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Archive for ‘Substantive Law’

Privacy Torts in the Unionized Context

The tort of intrusion upon seclusion continues to grow and find application in new settings and circumstances, which is what we would expect for a tort created less than 5 years ago.

In Complex Services Inc v Ontario Public Service Employees Union, arbitrator Surdykowski sided with the employer in finding that this new tort dealt with non-legislated and non-contractual rights to privacy. These rights would necessarily be limited in the unionized context.

This holding was summarized in United Food & Commercial Workers, Local 206 v G & K Services Canada Inc as follows,

94. ..An employee does not have

. . . [more]
Posted in: Substantive Law: Judicial Decisions

Judicial Review vs. Request for Reconsideration

Federal Court published a decision regarding the government’s policy when to reconsider or re-open an application. In his decision, Justice Phelan came down hard on the government’s inflexible guidelines as they lack “common sense and fairness”. This is a very significant decision for immigration practitioners and lawyers who make requests to Visa Officers or other government officials to have their matters reconsidered.

The facts of Lim v. Canada are relatively simple. The Applicant applied for Canadian citizenship, an Officer requested more information via letter but the letter was not received. The application was deemed abandoned and the file closed. When . . . [more]

Posted in: Justice Issues, Substantive Law, Substantive Law: Judicial Decisions

Protection Against Sexual Harassment Now Covered Under OHSA

On March 8, 2016, the Ontario government gave royal assent to the Sexual Violence and Harassment Action Plan Act (Bill 132) to amend various statutes with respect to sexual violence, sexual harassment, domestic violence and other forms of abuse. The Act aims to make workplaces, campuses and communities safer and more responsive to the needs of survivors and to complaints about sexual violence and harassment. . . . [more]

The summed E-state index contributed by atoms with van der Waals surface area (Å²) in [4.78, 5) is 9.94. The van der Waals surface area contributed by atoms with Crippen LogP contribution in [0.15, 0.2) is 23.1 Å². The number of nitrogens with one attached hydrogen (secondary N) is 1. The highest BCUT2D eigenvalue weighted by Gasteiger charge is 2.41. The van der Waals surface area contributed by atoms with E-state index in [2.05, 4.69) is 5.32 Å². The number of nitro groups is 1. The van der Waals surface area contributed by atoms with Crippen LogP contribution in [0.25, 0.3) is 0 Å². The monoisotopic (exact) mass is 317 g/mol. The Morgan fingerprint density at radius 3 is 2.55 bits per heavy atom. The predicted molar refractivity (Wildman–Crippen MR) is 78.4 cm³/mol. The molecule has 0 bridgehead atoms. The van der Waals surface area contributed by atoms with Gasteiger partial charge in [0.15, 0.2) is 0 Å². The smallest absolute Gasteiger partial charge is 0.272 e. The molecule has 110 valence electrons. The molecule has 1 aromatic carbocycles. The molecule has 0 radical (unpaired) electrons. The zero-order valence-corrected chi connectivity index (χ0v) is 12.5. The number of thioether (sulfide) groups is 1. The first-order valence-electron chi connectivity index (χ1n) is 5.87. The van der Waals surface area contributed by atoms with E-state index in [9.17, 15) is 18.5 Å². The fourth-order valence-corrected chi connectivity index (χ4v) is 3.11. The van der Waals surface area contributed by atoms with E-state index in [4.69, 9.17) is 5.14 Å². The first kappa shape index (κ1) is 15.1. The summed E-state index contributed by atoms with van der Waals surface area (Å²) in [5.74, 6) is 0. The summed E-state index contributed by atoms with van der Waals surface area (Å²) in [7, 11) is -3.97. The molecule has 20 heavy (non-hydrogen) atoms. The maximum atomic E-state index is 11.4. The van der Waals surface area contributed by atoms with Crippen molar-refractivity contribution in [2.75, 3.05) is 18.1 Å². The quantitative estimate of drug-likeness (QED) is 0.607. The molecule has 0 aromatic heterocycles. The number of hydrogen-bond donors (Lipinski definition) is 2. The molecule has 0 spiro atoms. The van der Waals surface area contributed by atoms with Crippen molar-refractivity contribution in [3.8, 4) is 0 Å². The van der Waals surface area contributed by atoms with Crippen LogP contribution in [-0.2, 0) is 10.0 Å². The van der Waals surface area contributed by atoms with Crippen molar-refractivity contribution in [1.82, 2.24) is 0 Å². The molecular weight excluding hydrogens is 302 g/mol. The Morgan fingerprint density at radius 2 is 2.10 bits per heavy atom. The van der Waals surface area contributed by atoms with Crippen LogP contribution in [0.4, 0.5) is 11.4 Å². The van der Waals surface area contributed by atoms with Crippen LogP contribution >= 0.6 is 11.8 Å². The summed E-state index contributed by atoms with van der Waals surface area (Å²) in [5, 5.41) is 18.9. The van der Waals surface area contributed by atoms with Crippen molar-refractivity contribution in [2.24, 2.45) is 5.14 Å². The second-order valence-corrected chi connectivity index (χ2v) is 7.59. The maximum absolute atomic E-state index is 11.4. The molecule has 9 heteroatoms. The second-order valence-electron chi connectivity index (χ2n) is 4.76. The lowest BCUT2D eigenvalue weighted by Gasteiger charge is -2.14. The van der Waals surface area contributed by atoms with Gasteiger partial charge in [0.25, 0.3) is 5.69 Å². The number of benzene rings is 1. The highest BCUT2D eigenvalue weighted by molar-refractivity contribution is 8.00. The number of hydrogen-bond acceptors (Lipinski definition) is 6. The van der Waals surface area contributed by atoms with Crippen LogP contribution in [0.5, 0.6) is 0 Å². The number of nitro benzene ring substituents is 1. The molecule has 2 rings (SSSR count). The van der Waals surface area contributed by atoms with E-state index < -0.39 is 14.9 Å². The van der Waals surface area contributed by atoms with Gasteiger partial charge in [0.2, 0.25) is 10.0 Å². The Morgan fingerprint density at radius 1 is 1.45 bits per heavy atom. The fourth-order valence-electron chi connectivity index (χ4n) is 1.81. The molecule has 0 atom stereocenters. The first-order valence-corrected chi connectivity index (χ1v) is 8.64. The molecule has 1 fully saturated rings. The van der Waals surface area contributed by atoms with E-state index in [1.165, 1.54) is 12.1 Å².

Posted in: Practice of Law, Practice of Law: Practice Management, Substantive Law, Substantive Law: Legislation

No Limitation Period for Continuing Breach of Contract

The Ontario Court of Appeal has reaffirmed that in cases where there is a continuing breach of contract the limitation period for bringing the lawsuit resets each day as the continuing breach continues to occur.

 

The ruling occurred in the context of a commercial leasing dispute. One of the clauses of the lease required the tenant to carry on its business on a continuous basis from the leased premises. Although the tenant continued to pay rent, it failed to operate from the leased premises as required by the lease. The landlord sued the tenant after the end of the . . . [more]

Posted in: Case Comment, Substantive Law

Ontario Human Rights Commission’s Policy Position on Gender-Specific Dress Codes

Written for First Reference by Christina Catenacci, BA, LLB, LLM, and PHD student at the University of Western Ontario

Can you think of a store, restaurant, or bar that appears to require women to wear low-cut tops, short skirts, tight dresses, or high heels when they go to work? Well, it might be wise for those employers to take another look at their dress code policy in light of the Ontario Human Rights Commission position on gender-specific dress code announced on International Women’s Day 2016 and the passing into law of occupational health and safety provisions protecting against workplace sexual . . . [more]

Posted in: Justice Issues, Miscellaneous, Practice of Law, Substantive Law, Substantive Law: Legislation

Québec Bar Association CAIJ Portal Launches Special Section on Province’s New Code of Civil Procedure

This is a follow-up to the February 1, 2016 post about Background Material on Québec’s New Code of Civil Procedure .

CAIJ, the Centre d’accès à l’information juridique (the network of courthouse law libraries associated with the Québec Bar Association), has created a special section on its website that brings together information about the province’s new Code of Civil Procedure that came into force on January 1, 2016.